Medical tourism for assisted reproductive technologies raises a host of legal and ethical questions.
Our recent audit of success rates provided on the websites of IVF clinics’ in Australia and New Zealand identified some common traps in the way these figures are presented.
While most people might think age only affects female fertility, there is growing evidence sperm quality decreases as men age.
In pregnancy, immune cells help the uterus tolerate and nurture the embryo despite it carrying foreign genes from the father. In most women, suppressing immunity will likely cause more harm than good.
Fertility treatment in older age might be tougher, but that doesn't mean it shouldn't be done.
Researchers from Kyushu University, Japan, are the first to turn mice stem cells into mature eggs that can be fertilised.
Early studies suggest a process called advanced in-vitro maturation may be able to treat infertility without women needing to inject themselves with high doses of hormones for several weeks.
Why can we choose some things and not others?
Assisted reproductive technology is a highly profitable global industry, with fertility clinics increasingly being regarded as an attractive investment option.
Most women will have been made aware they have a ticking biological clock. But most probably don't know it's because women are born with a limited supply of eggs, and eventually they will run out.
Government support for infertility treatment is approximately A$240 million a year. The question of whether it's worth it is a complex one.
Confronted with skyrocketing IVF costs at home, North American couples are packing their bags, making an overseas trip and returning home with a special souvenir.
In a world first, Victoria plans to retrospectively open the records of formerly anonymous sperm donors to all donor-conceived people. A system of contact vetoes aims to manage the privacy concerns.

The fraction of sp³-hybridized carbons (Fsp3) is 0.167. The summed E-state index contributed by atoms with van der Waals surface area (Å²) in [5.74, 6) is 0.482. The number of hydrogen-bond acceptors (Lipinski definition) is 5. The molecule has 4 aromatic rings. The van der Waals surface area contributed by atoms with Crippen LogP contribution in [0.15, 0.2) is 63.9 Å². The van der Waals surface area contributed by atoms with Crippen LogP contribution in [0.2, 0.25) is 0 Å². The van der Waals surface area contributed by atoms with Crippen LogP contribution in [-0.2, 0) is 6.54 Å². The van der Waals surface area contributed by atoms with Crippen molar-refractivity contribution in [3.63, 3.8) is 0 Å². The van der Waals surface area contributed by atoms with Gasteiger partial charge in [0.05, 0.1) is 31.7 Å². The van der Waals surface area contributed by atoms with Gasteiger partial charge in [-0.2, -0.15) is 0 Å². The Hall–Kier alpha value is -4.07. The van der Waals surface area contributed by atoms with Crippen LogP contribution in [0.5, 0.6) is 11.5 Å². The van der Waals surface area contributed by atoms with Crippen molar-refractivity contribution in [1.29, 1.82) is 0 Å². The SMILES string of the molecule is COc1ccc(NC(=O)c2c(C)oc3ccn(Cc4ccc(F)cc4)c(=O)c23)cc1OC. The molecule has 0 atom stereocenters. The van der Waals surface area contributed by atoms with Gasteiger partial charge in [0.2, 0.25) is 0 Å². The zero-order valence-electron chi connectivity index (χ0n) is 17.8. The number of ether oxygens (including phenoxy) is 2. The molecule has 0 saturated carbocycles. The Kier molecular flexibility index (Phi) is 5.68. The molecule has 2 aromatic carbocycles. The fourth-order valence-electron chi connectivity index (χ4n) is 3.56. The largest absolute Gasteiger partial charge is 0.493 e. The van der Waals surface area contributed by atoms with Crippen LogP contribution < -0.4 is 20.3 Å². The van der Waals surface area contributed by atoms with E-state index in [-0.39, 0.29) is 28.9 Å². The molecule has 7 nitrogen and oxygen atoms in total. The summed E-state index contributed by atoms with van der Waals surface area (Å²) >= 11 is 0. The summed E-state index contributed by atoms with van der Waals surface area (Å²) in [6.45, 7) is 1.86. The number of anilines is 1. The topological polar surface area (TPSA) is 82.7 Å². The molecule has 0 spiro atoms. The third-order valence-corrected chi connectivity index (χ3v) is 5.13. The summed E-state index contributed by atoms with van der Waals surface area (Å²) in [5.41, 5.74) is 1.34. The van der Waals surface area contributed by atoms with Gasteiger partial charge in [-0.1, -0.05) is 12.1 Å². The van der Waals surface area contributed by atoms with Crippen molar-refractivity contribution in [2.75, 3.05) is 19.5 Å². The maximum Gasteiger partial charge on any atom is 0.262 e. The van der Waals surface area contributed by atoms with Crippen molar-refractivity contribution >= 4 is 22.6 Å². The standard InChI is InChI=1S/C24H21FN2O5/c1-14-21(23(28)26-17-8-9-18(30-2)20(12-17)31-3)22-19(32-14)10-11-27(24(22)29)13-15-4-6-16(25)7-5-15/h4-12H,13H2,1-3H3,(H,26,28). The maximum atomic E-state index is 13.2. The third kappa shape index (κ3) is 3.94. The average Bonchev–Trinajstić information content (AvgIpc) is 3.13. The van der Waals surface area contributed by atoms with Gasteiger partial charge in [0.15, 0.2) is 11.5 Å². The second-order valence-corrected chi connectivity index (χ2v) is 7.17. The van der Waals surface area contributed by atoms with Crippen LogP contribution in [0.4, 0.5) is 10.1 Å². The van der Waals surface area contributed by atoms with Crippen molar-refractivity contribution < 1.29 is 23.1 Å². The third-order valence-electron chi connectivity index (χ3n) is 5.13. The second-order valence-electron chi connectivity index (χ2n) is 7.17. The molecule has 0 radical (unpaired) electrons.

Their flimsy chances rely on the eggs and sperm from the remaining three elderly animals, combined with frozen DNA from dead rhino.
Should people who need subsidised medical assistance to conceive have to show the state they will be good parents? These ethicists think they do.
Should people who need subsidised medical assistance to conceive have to show the state they will be good parents? This ethicist argues such checks are discriminatory.
The practice of offering egg freezing perks to employees is becoming increasingly more common. Facebook and Apple are in on the act, as too are some of our local IVF clinics.
The risk of harm in sex selection stems from the fact that parents don't desire any child, they want a child of a particular sex, who is to remain within the limits of binary gender roles.
The National Health and Medical Research Council call for public submissions on whether sex selection should be allowed without a medical reason recognises changing social attitudes.
Thanks to IVF and donor conception, infertile couples, single women and lesbian couples now have a better chance of starting families. But while common, it's rarely openly discussed.